Those invited talked about the history of the civil rights movement and their concerns about issues like voter suppression and the plight of the poor. They talked about access to affordable health care and opening up lines of credit for poor people. Steele said he outlined the work the SCLC does training people in methods of nonviolent social change.

“We are Americans and we must work together in terms of embarking into the future and making American more inclusive,” Steele said. “We’re not going anywhere in terms of what we do for civil rights, but we want an ally.”

He said he hasn’t received any push-back for meeting with Trump’s team and it will not bother him if he does. The organization is nonpartisan, he said, and doesn’t endorse candidates.

“When you put a label on yourself politically, then that negates the opportunity for dialogue,” Steele said.

A Fine Line to Walk

As Georgia House Minority Leader, Stacey Abrams has to work with legislators to whom she is diametrically opposed on several issues. For that reason, Abrams said, she understands the need to work with people to find common ground.

“This isn’t a binary situation and there’s a desire to make it so,” Abrams said, referring to the argument over whether it’s productive for some African American luminaries to court Trump.

However, Abrams, who staunchly made the case for Hillary Clinton during the Democratic National Convention, said civil rights leaders and prominent African Americans have a very fine line to walk in engaging with Trump.

“Isolation is not a strategy,” Abrams said. “I don’t condemn those who seek insight and want to offer insight and to inform, but I do find it troubling when they emerge and become apologists for his behavior.”

Any overtures by the Trump team should not erase the fact that Trump was a leader of “birtherism” which was a “manifestation of his racism,” Abrams said. She warned of the allure of having private meetings with powerful people or their proxies.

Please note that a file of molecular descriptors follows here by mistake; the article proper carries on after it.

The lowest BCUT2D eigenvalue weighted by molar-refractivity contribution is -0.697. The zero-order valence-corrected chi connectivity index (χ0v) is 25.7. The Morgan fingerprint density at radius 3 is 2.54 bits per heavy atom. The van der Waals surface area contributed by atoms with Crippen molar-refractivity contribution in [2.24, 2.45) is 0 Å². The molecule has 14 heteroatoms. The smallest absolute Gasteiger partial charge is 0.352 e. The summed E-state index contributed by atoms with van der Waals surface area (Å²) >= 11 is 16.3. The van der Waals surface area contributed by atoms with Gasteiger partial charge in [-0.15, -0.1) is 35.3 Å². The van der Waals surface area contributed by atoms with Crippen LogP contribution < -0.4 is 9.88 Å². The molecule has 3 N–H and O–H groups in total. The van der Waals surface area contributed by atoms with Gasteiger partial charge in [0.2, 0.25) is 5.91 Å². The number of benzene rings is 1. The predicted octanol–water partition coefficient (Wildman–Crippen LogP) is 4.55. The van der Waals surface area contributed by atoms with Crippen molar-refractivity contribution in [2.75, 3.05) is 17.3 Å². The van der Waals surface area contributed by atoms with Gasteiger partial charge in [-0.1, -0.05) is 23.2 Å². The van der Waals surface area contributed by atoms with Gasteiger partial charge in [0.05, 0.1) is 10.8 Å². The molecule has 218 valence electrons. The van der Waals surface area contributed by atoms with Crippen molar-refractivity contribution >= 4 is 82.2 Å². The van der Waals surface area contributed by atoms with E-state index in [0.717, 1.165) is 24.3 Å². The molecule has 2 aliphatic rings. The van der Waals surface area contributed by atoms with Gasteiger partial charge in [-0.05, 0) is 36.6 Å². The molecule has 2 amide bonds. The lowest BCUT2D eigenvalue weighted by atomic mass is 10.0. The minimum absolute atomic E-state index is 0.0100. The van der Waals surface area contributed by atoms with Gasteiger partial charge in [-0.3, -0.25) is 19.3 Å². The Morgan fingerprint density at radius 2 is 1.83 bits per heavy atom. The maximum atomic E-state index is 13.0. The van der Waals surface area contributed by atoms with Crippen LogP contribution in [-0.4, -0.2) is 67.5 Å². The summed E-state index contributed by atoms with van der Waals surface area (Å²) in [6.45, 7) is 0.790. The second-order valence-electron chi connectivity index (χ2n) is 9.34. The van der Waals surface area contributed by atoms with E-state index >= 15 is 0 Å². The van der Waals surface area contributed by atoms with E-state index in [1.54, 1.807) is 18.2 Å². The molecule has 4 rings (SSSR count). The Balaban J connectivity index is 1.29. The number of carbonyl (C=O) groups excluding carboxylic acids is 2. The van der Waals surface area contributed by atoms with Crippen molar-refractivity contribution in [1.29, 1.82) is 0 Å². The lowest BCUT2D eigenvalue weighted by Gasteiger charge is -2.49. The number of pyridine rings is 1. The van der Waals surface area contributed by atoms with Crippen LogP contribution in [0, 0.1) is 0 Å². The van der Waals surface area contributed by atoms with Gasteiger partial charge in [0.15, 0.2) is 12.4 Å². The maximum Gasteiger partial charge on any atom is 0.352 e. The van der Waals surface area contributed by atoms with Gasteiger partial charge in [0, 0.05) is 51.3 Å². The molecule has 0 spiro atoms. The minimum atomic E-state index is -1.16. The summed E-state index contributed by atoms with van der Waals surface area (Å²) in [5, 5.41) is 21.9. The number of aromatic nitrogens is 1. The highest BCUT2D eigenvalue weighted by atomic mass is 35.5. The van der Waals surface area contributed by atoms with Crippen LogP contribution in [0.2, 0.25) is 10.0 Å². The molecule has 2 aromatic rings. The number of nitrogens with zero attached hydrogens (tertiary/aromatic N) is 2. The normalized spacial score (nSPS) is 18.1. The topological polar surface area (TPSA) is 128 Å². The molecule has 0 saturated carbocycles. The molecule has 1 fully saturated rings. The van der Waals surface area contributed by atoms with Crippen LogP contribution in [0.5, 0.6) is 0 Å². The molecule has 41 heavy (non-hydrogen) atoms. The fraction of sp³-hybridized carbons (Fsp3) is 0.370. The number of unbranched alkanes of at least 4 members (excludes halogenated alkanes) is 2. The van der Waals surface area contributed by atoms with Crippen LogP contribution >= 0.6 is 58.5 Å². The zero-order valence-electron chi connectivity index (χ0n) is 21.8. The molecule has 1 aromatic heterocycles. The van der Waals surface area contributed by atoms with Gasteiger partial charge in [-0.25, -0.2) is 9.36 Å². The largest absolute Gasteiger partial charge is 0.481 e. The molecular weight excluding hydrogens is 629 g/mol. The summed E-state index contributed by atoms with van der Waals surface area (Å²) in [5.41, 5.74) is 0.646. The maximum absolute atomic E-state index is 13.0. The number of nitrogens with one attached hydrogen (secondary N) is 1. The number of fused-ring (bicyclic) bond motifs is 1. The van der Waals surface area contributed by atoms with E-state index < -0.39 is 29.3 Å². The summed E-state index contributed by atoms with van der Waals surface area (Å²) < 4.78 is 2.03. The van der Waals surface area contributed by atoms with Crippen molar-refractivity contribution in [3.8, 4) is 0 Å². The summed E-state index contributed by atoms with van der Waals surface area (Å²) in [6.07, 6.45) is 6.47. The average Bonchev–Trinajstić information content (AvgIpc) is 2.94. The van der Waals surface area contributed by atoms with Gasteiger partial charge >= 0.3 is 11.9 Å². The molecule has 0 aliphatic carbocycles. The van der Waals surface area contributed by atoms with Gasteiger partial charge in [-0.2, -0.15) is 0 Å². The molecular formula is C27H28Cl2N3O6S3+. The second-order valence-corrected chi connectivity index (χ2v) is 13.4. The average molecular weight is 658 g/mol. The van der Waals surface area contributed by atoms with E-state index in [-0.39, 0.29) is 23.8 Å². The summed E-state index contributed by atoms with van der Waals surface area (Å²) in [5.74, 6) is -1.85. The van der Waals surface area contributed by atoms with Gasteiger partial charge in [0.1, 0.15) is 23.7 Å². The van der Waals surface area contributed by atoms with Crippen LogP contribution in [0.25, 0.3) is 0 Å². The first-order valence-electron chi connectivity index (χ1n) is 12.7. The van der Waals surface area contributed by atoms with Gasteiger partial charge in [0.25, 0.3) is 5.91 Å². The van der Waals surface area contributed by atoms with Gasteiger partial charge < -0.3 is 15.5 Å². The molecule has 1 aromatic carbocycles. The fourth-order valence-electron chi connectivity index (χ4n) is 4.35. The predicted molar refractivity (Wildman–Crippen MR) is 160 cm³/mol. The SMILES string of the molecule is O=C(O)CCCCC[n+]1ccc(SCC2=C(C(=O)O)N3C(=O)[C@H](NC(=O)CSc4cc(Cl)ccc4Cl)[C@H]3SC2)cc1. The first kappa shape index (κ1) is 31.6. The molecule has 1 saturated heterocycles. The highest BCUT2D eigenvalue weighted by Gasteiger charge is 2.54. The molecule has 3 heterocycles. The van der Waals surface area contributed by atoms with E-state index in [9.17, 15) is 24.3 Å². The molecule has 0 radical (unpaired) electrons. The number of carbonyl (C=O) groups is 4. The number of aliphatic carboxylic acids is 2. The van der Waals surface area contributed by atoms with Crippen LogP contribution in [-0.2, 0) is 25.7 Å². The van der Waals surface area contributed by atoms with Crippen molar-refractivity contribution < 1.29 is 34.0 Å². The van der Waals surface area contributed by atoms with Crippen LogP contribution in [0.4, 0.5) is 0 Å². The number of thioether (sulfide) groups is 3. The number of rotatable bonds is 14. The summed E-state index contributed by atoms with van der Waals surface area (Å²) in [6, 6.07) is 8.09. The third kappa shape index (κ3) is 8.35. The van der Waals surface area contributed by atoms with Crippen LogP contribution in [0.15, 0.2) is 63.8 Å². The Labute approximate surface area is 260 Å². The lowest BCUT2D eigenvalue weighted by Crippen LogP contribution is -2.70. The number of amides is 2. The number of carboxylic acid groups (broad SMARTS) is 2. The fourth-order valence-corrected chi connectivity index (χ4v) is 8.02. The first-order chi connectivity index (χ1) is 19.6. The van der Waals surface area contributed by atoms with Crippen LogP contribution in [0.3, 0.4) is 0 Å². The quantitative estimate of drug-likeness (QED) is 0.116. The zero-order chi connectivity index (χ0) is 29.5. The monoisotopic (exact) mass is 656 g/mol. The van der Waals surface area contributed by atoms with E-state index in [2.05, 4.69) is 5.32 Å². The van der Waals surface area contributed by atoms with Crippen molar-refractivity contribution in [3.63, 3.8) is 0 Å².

“It is seductive to be flattered and courted by power,” Abrams said. “You can develop amnesia as to why you were there in the first place. If you’re going in to speak as a group you can’t forget that when you come out you’re responsible for what you said in that room and you’re responsible to the community you represent.”

When a parade of African American celebrities such as West, Don King, Jim Brown and Steve Harvey began streaming into Trump Tower, the debate erupted in the black community over whether those celebrities had gone to "kiss the ring" of a man whose campaign many believed was smothered with racist innuendo. Many recalled the videos of African American protesters being manhandled at Trump campaign rallies and what they saw as Trump's own hamhanded and tone deaf way of referring to a black supporter at one of his rallies as "my African American."

As Trump continued to conflate being African American with living in the inner cities that are “disasters,” “war zones” and “crime infested,” his rhetoric continued to alienate an influential part of the electorate that gave him only 8 percent of its vote, experts said. And there was grave concern over the advisors he’d brought onto his team, specifically Steve Bannon, former head of Breitbart News, which has gained a reputation for being a platform for the white-nationalist and neo-Nazi movements.

So, watching the line of black headliners, including Martin Luther King Jr.’s eldest son, exit the elevators of Trump Tower with Trump and pose for photos under press klieg lights set off a fierce debate within black communities; find common ground or refuse to engage?